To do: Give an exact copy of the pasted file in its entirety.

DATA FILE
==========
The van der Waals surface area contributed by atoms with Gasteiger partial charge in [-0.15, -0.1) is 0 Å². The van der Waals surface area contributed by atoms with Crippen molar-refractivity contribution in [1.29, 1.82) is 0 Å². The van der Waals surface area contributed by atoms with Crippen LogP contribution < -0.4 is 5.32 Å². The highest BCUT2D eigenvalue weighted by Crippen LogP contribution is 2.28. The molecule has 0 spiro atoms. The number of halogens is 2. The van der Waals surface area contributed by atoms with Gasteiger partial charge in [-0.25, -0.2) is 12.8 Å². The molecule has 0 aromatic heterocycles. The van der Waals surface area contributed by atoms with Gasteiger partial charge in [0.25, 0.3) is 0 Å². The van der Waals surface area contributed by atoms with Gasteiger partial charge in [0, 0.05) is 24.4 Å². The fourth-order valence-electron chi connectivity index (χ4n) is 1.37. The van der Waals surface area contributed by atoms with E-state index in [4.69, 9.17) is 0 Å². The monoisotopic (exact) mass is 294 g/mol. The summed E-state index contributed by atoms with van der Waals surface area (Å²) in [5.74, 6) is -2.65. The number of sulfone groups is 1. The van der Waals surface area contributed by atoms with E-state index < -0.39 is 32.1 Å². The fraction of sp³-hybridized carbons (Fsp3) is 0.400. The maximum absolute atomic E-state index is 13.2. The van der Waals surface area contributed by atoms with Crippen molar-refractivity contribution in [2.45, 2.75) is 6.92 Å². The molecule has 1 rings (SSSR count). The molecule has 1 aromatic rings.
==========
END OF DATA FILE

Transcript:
The van der Waals surface area contributed by atoms with Gasteiger partial charge in [-0.15, -0.1) is 0 Å². The van der Waals surface area contributed by atoms with Crippen molar-refractivity contribution in [1.29, 1.82) is 0 Å². The van der Waals surface area contributed by atoms with Crippen LogP contribution < -0.4 is 5.32 Å². The highest BCUT2D eigenvalue weighted by Crippen LogP contribution is 2.28. The molecule has 0 spiro atoms. The number of halogens is 2. The van der Waals surface area contributed by atoms with Gasteiger partial charge in [-0.25, -0.2) is 12.8 Å². The molecule has 0 aromatic heterocycles. The van der Waals surface area contributed by atoms with Gasteiger partial charge in [0.25, 0.3) is 0 Å². The van der Waals surface area contributed by atoms with Gasteiger partial charge in [0, 0.05) is 24.4 Å². The fourth-order valence-electron chi connectivity index (χ4n) is 1.37. The van der Waals surface area contributed by atoms with E-state index in [4.69, 9.17) is 0 Å². The monoisotopic (exact) mass is 294 g/mol. The summed E-state index contributed by atoms with van der Waals surface area (Å²) in [5.74, 6) is -2.65. The number of sulfone groups is 1. The van der Waals surface area contributed by atoms with E-state index < -0.39 is 32.1 Å². The fraction of sp³-hybridized carbons (Fsp3) is 0.400. The maximum absolute atomic E-state index is 13.2. The van der Waals surface area contributed by atoms with Crippen molar-refractivity contribution in [2.45, 2.75) is 6.92 Å². The molecule has 1 rings (SSSR count). The molecule has 1 aromatic rings.